Initial remark. Suppose someone gives you a continuous function of two variables, and asks you to calculate the Taylor series in $(0,0)$. If we happen to notice that the first derivatives vanish at the origin, we will call it a critical point.
The idea of the tangent cone is that we are doing exactly this: taking the Taylor series of the simplest continuous function: a polynomial. And if the first derivatives vanish, we call $(0,0)$ a singular point.
We have a curve $X=V(f)\subset \mathbb A^2$ passing through the origin.
Even if the origin is a nonsingular point of the curve, you do have a tangent cone at the origin: it is also called the tangent line! (and this is precisely encoded in the corresponding first terms of the "Taylor series" of $f$).
However, the tangent cone is constructed starting from the leading form of $f\in k[x,y]$, which is the homogeneous form $\tilde f$ of smallest degree appearing in the decomposition of $f$; it is again in two variables. For instance, the leading form of $f=2x+y-8y^2x$ is $\tilde f=2x+y$, the term of smallest degree. The tangent cone is the zero set $V(\tilde f)$. So the origin is nonsingular if and only if $f$ has leading form of degree one. In that case, $V(\tilde f)$ is exactly the tangent line.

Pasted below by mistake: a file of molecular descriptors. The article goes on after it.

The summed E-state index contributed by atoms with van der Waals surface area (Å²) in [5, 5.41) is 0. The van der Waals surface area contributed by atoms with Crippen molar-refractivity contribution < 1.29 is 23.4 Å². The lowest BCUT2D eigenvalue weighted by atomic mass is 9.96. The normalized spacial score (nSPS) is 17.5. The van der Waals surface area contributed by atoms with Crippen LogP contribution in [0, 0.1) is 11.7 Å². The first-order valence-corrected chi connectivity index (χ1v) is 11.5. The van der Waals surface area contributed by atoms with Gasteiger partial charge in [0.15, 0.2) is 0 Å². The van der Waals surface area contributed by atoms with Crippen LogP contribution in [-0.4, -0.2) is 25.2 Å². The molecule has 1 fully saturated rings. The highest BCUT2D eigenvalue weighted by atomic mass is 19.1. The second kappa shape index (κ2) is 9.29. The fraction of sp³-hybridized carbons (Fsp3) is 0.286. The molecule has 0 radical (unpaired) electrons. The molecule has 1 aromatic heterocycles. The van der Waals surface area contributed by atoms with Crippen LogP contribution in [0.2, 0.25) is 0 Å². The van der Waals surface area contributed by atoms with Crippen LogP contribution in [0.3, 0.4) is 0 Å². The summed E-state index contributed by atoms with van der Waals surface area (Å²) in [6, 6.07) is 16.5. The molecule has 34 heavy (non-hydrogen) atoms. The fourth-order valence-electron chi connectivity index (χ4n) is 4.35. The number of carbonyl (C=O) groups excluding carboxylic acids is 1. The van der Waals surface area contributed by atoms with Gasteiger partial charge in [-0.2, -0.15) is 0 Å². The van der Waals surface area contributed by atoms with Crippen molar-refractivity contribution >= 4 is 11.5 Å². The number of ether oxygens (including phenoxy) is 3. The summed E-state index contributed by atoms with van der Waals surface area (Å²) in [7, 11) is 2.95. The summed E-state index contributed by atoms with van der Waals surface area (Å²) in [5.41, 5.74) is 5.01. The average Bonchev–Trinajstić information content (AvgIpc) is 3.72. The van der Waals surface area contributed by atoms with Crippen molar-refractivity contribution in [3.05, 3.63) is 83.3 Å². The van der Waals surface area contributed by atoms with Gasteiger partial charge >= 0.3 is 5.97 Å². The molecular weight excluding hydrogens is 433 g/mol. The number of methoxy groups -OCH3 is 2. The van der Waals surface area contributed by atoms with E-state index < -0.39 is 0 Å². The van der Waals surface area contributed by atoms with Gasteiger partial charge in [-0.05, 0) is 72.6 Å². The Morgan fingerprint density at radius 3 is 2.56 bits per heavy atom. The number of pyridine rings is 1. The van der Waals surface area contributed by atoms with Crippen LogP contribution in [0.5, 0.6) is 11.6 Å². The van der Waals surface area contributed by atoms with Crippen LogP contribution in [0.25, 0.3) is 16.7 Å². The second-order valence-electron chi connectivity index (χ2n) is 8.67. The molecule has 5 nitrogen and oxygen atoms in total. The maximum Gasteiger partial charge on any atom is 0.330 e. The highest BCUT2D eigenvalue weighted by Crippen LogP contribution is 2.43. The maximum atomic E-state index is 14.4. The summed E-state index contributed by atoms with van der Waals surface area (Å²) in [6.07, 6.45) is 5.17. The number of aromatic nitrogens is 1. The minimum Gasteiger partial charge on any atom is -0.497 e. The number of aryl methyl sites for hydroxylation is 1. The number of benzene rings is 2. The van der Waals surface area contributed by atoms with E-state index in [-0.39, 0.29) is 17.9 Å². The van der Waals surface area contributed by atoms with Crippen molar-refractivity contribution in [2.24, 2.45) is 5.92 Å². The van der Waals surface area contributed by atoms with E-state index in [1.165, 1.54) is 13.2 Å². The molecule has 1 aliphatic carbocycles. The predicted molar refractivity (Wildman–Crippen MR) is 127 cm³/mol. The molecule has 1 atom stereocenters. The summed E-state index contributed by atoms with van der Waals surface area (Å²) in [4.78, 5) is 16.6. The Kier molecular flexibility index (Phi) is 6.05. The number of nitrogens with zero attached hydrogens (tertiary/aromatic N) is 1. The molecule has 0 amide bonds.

In general, the leading form will be a product of linear factors, each appearing with some exponent. So the scheme $V(\tilde f)$ is a union of lines, where some of them are possibly nonreduced.
If $f$ starts, say, with degree $2$, then for instance $(0,0)$ will be a node in case the (degree $2$) leading form is a product of two distinct linear forms, i.e. something of the kind $$(ax+by)\cdot (cx+dy).$$ If, instead, the leading form has the shape $(ax+by)^2$, something else happens (example: the cusp $f=y^2-x^3$, whose tangent cone which is a double line).
Reference. All this is beautifully explained in Mumford's The red book of varieties and schemes.